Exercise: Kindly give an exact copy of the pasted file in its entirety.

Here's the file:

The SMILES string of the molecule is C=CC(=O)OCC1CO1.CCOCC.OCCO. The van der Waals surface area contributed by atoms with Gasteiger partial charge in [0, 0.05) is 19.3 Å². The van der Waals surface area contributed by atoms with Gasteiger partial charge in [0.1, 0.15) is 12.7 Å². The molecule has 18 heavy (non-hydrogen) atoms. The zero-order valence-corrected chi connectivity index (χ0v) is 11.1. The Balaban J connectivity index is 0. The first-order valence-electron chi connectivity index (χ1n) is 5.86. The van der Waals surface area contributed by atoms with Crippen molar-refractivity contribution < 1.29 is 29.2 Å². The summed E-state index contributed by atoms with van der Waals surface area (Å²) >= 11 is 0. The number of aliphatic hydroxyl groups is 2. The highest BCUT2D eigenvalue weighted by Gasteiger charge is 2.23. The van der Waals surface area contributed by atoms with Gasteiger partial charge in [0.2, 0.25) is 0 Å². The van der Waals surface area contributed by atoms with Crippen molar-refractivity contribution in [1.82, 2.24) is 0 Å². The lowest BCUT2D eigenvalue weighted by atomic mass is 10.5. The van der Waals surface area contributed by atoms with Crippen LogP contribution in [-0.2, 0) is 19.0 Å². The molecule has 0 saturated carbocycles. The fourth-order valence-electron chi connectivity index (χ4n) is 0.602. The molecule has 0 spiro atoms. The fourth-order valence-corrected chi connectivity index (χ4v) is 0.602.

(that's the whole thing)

The SMILES string of the molecule is C=CC(=O)OCC1CO1.CCOCC.OCCO. The van der Waals surface area contributed by atoms with Gasteiger partial charge in [0, 0.05) is 19.3 Å². The van der Waals surface area contributed by atoms with Gasteiger partial charge in [0.1, 0.15) is 12.7 Å². The molecule has 18 heavy (non-hydrogen) atoms. The zero-order valence-corrected chi connectivity index (χ0v) is 11.1. The Balaban J connectivity index is 0. The first-order valence-electron chi connectivity index (χ1n) is 5.86. The van der Waals surface area contributed by atoms with Crippen molar-refractivity contribution < 1.29 is 29.2 Å². The summed E-state index contributed by atoms with van der Waals surface area (Å²) >= 11 is 0. The number of aliphatic hydroxyl groups is 2. The highest BCUT2D eigenvalue weighted by Gasteiger charge is 2.23. The van der Waals surface area contributed by atoms with Gasteiger partial charge in [0.2, 0.25) is 0 Å². The van der Waals surface area contributed by atoms with Crippen molar-refractivity contribution in [1.82, 2.24) is 0 Å². The lowest BCUT2D eigenvalue weighted by atomic mass is 10.5. The van der Waals surface area contributed by atoms with Crippen LogP contribution in [-0.2, 0) is 19.0 Å². The molecule has 0 saturated carbocycles. The fourth-order valence-electron chi connectivity index (χ4n) is 0.602. The molecule has 0 spiro atoms. The fourth-order valence-corrected chi connectivity index (χ4v) is 0.602.